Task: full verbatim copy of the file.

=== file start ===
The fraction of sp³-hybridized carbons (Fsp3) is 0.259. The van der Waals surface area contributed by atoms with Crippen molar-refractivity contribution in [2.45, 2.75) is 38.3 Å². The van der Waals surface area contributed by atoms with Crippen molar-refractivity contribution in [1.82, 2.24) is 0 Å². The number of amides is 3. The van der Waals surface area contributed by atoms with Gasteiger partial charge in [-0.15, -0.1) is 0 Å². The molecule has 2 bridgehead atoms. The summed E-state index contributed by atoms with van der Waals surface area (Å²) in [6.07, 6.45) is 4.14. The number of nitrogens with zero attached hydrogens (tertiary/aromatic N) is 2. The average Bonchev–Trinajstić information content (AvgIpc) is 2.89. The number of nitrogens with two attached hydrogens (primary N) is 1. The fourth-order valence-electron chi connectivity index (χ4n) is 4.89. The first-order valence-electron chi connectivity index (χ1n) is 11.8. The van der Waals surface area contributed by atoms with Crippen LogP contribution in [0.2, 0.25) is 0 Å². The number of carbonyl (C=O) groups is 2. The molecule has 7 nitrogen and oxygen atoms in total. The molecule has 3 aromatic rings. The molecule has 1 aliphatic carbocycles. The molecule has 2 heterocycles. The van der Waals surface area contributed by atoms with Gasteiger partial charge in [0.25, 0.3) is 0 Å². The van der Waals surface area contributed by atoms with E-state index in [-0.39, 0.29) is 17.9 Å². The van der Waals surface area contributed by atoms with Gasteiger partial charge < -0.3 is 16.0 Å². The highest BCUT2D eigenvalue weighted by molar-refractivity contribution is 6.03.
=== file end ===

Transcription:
The fraction of sp³-hybridized carbons (Fsp3) is 0.259. The van der Waals surface area contributed by atoms with Crippen molar-refractivity contribution in [2.45, 2.75) is 38.3 Å². The van der Waals surface area contributed by atoms with Crippen molar-refractivity contribution in [1.82, 2.24) is 0 Å². The number of amides is 3. The van der Waals surface area contributed by atoms with Gasteiger partial charge in [-0.15, -0.1) is 0 Å². The molecule has 2 bridgehead atoms. The summed E-state index contributed by atoms with van der Waals surface area (Å²) in [6.07, 6.45) is 4.14. The number of nitrogens with zero attached hydrogens (tertiary/aromatic N) is 2. The average Bonchev–Trinajstić information content (AvgIpc) is 2.89. The number of nitrogens with two attached hydrogens (primary N) is 1. The fourth-order valence-electron chi connectivity index (χ4n) is 4.89. The first-order valence-electron chi connectivity index (χ1n) is 11.8. The van der Waals surface area contributed by atoms with Crippen LogP contribution in [0.2, 0.25) is 0 Å². The number of carbonyl (C=O) groups is 2. The molecule has 7 nitrogen and oxygen atoms in total. The molecule has 3 aromatic rings. The molecule has 1 aliphatic carbocycles. The molecule has 2 heterocycles. The van der Waals surface area contributed by atoms with Gasteiger partial charge in [0.25, 0.3) is 0 Å². The van der Waals surface area contributed by atoms with E-state index in [-0.39, 0.29) is 17.9 Å². The van der Waals surface area contributed by atoms with Gasteiger partial charge < -0.3 is 16.0 Å². The highest BCUT2D eigenvalue weighted by molar-refractivity contribution is 6.03.